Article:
"The detailed findings can be summarized straightforwardly. Only battery electric vehicles(BEVs) and fuel cell electric vehicles (FCEVs) powered by renewable electricity can achieve the kind of deep reductions in GHG emissions from transportation that comport with the Paris agreement's goal of keeping global warming well below 2 °C. There is no realistic pathway to that goal that relies on combustion-engine vehicles, including hybrids of any sort."
Battery carbon emissions per kwh

There are a couple of caveats. For the first time, we are seeing estimates of the carbon emissions per kilowatt-hour of battery capacity, so a big electric pickup truck with a 200 kilowatt-hour battery is still going to pack a whack of upfront carbon; it's another good reason to promote smaller, lighter vehicles.

Then there is the electricity supply, Even the authors of the study acknowledge that the switch to BEVs only lets us hit the 3.6 degrees Fahrenheit (2 degrees Celsius) target–they have evidently given up on 2.7 degrees Fahrenheit (1.5 degrees Celsius)—if the grid supplying them is zero carbon. Peter Mock, ICCT's managing director for Europe, says in a press release:

“The results highlight the importance of grid decarbonization alongside vehicle electrification. The life-cycle GHG performance of electric cars will improve as grids decarbonize, and regulations that promote electrification are crucial to capturing the future benefits of renewable energy.”

There is also the time value of carbon, described as "the concept that greenhouse gas emissions cut today are worth more than cuts promised in the future, due to the escalating risks associated with the pace and extent of climate action." We have a fixed carbon budget to keep under 2.7 degrees Fahrenheit (1.5 degrees Celsius) increase in warming.

As Rob Cotter, formerly the builder of the ELF electric vehicle has noted, making either an electric or gas vehicle emits about 35 tons of CO2, and we are building about 100 million cars per year. Cotter notes: "That's 3.5 Gigatons of CO2 before the cars ever hit the road. Completely unsustainable." It's about 10% of the remaining budget to stay under 2.7 degrees Fahrenheit (1.5 degrees Celsius). Every year.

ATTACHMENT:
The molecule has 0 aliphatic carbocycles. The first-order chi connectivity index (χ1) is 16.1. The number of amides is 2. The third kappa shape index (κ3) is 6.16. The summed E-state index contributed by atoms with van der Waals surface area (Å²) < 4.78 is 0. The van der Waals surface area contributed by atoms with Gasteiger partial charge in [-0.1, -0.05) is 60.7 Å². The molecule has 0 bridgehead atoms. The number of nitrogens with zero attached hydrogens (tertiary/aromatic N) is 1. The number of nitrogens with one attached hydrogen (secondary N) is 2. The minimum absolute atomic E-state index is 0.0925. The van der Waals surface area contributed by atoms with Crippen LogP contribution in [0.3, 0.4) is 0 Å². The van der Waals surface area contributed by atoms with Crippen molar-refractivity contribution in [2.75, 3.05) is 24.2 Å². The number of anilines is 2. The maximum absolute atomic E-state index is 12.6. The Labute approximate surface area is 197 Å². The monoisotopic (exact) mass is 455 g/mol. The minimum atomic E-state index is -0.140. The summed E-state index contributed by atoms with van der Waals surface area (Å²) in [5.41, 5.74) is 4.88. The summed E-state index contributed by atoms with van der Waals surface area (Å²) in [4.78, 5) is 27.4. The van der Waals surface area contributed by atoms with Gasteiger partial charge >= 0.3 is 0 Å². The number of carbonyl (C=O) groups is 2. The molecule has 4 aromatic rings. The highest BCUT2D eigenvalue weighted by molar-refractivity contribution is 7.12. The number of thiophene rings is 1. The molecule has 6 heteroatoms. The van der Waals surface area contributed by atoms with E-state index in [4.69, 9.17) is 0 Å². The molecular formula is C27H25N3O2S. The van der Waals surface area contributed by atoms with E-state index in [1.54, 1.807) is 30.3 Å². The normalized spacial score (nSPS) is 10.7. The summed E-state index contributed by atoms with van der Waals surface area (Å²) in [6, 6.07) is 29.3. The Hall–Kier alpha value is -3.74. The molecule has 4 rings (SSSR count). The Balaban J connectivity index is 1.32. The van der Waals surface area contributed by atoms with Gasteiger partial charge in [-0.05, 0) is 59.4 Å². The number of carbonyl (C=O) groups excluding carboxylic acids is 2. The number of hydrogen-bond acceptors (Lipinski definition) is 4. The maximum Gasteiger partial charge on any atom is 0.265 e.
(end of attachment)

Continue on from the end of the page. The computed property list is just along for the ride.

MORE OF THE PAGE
So we really shouldn't be building any kind of vehicle that needs thousands of pounds of metal to move 200 pounds of person, it makes no sense. But I have to admit that while electric cars are still cars, from a carbon point of view, on a full lifecycle analysis they are half as bad (or twice as good, depending on your outlook) as I thought they were previously, and they can reduce the CO2 emissions from their manufacture and operation by up to 75% compared to ICEVs.

Perhaps in the light of this new analysis, I should get behind Treehugger writer Sami Grover's much more reasonable response than my usual "ban cars" approach:

  1. Switch all vehicles to electric drivetrains.
  2. Clean up the electrical grid so they run on renewables.
  3. Encourage the use of smaller vehicles with only as much range as is realistically needed.
  4. Promote ridesharing and alternatives to car ownership, so manufacturing emissions are spread over a greater number of passenger miles.
  5. Rethink planning and transportation so that cars aren't necessary.
View Article Sources
  1. Bieker, Georg. "A Global Comparison of the Life-cycle Greenhouse Gas Emissions of Combustion Engine and Electric Passenger Cars." The International Council on Clean Transportation, 2021.